In Huge Shift, Pakistan Recognizes Militants As Top Threat

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"In Huge Shift, Pakistan Recognizes Militants As Top Threat"

Under a new military doctrine, Pakistan has now officially recognized that “homegrown militancy” is the top threat that the country faces, replacing neighboring India for the first time.

For decades, it has been an unofficial policy of Pakistan to cultivate ties with militant groups for use as proxies in battles against external enemies. These groups could be used in either direction across Pakistan’s border, to the west towards Afghanistan or to the east towards India. Among these, the Haqqani Network remains the perpetrator of some of the most deadliest attacks within Afghanistan, with Pakistan viewing the organization as a hedge towards retaining influence in the state as the United States prepares for a drawdown and eventual exit.

Likewise, the deadly coordinated Mumbai attacks of 2008, in which gunmen killed over 164 in a single day in India’s largest city, was conducted by terrorists on the order of and with assistance from Pakistan. In recent years, however, Pakistan has found itself plagued by similar terrorist organizations, including the Pakistani Taliban, which is recently responsible for shooting a young girl named Malala Yousafzai. For the Pakistani Army — which often exercises control of the state either through periodic coups or the so-called “deep state” — to label militants as the primary threat that the state faces is a momentous shift.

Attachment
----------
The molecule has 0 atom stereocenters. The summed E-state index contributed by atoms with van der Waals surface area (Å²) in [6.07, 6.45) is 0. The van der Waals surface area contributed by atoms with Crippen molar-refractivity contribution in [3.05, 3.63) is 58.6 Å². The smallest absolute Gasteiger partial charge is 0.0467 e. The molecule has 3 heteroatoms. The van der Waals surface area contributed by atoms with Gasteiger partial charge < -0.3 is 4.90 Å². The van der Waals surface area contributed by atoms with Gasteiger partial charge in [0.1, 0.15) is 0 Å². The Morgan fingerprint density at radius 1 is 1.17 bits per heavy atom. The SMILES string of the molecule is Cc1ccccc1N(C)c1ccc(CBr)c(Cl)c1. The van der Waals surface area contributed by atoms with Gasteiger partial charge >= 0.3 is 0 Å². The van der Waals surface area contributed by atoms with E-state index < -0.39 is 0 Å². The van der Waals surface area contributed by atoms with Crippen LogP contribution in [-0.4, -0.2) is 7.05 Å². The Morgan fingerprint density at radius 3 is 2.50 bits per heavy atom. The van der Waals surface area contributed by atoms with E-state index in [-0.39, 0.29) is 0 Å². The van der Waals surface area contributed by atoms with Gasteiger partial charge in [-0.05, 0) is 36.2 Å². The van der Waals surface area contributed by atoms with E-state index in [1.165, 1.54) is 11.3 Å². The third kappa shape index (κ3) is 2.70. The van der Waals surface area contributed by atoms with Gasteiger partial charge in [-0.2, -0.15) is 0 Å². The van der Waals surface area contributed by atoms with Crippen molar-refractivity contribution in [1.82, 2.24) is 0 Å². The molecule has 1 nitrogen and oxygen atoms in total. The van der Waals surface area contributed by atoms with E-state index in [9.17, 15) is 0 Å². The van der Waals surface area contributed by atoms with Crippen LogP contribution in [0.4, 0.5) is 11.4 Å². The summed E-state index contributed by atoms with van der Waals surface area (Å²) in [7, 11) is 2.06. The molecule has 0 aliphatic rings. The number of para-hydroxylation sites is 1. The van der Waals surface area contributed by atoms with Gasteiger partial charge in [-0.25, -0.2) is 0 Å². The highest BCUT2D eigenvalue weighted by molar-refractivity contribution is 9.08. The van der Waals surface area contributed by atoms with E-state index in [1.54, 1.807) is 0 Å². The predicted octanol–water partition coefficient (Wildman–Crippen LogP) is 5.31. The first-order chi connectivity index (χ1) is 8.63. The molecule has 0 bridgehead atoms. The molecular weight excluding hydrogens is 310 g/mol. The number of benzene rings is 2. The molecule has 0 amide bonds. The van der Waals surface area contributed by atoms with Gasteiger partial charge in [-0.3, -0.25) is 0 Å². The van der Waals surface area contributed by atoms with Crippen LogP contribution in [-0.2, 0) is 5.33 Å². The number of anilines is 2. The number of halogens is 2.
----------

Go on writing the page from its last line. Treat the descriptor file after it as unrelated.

Despite this, the army attempted to play down the importance of the change in policy:

“Army prepares for all forms of threats. Sub-conventional threat is a reality and is a part of a threat matrix faced by our country. But it doesn’t mean that the conventional threat has receded,” Maj-Gen Asim Saleem Bajwa, the director general of the Inter-Services Public Relations (ISPR) told The Express Tribune.

According to the BBC, the new Army Doctrine talks about unidentified militant groups and their role to create unrest in the country. It also mentions that Pakistani militants have found refuge across the Durand Line in Afghanistan.

Since the partition of 1947, Pakistani leaders have believed that India posed the country’s greatest existential threat. The perceived threat was exacerbated by tensions over control of territory in the state of Kashmir, which was the cause of three of the four wars that the states have fought. While the new doctrine does not negate the premise that India is a threat, its downgrading could be the key to a lasting upgrade in relations between the two.

In the same way, tensions between the United States and Pakistan have often been the result of the latter’s ties to groups operating in Afghanistan from bases in Pakistan. The radio silence between the two during the raid that resulted in the death of Osama bin Laden was due to the belief within the United States that someone within Pakistan’s military with ties to militants would leak details of the attack. As a result, the raid caused a deep chill in U.S.-Pakistani relations.

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